Buttercup was a tiny, FIV+ cat TNR’d from the Joyce Division Colony in March of 2011.
She was a hot mess from the beginning, but we were TNR’ing Joyce’s entire colony fast because some of the cats were already pregnant and brought her straight to the clinic. She was an adult cat who weighed only four pounds, had an upper respiratory infection, tongue lesions, loose stool, and tested FIV+. She groomed herself constantly, most likely from stress.
I had never seen anything like that before. She was friendly, but it was the usual time when no-kill shelters are perpetually full. She just sat a few feet away from us, grooming herself constantly. This over-grooming was most likely caused by stress.
We couldn’t put her back outside like this. Joyce, her feeder, agreed to keep her inside on Clavamox for a week, and then never put her back outside again. Then when I found placement for Buttercup in no-kill shelters, Joyce refused because she was now attached to her.
In the meantime, Buttercup thrived being indoors, and she slowly stopped over-grooming as she relaxed. But she was still severely sick with URI’s for quite some time. It took a lot of conversations between me and Joyce to convince her to get vetting for Buttercup.
But we did, and Buttercup’s health improved. She more than doubled her weight – she was at ten pounds. A few years passed, although I always called periodically to make sure all of Joyce’s cats, indoors and outdoors, were doing all right. Along with Joyce’s three indoor cats, we TNR’d 11 other outdoor cats. No other “new” cats showed up in the colony. Joyce’s indoor cats started getting along with Buttercup, even while weighing almost three times as much as her. Buttercup was holding her own and had a forever home. She looked fantastic.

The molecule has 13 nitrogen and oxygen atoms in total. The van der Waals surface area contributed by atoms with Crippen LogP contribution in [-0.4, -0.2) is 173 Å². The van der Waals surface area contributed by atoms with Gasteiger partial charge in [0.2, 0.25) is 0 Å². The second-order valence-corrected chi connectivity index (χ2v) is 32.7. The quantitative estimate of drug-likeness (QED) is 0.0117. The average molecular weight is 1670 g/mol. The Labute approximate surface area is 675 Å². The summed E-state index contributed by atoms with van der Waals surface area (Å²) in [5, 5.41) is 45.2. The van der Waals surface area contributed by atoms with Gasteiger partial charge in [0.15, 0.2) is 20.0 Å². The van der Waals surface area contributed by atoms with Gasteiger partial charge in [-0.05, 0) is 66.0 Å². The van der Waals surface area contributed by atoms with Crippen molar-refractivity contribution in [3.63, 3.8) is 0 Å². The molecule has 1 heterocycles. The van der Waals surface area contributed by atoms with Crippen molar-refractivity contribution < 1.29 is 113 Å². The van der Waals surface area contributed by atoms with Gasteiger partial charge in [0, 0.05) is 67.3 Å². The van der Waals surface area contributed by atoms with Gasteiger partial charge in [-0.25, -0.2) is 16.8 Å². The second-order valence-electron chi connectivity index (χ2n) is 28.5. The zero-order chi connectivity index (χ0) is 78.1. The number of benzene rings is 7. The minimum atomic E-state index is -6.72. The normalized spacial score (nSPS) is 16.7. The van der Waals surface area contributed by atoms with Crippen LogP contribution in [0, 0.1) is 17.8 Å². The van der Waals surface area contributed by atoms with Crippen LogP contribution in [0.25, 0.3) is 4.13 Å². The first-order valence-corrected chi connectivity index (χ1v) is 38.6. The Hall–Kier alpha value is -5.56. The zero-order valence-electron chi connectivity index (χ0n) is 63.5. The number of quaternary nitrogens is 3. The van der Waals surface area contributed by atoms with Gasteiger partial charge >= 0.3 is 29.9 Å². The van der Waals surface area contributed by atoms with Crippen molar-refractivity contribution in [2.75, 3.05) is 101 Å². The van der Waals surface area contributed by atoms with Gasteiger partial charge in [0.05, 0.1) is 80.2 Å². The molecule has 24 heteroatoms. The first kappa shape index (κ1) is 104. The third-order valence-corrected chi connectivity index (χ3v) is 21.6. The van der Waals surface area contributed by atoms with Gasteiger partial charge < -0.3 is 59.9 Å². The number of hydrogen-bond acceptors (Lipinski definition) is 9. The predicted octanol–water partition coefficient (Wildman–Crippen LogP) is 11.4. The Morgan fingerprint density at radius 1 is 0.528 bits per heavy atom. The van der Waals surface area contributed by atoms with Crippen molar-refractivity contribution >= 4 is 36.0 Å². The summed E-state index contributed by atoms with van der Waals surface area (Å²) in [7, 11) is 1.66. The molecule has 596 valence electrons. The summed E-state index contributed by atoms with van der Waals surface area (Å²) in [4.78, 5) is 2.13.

About two months ago Joyce called and asked me to take her and Buttercup to the clinic because Buttercup was limping. I told her to take Buttercup to a full service vet because clinics do not cover extra vetting. I couldn’t take them myself – at this point I was constantly working out of town.
We figured Buttercup must have injured herself. I called Joyce a few times and she was getting X-rays done.
Today I learned Joyce euthanized Buttercup about a month ago. Buttercup’s left front paw swelled up, and after several x-rays and thousands of dollars of medical costs/treatment, the vet figured out that she had bone cancer and an enlarged heart. Additional treatment would have included radiation, and it most likely would have been too much for Buttercup to endure.
RIP Buttercup. It was not an easy road, but Joyce gave her a much better and longer life than she would have had the last four years. She would have been easy pickings on the street – no way could a tiny, sick, constantly wet cat have survived much longer in a Chicago winter.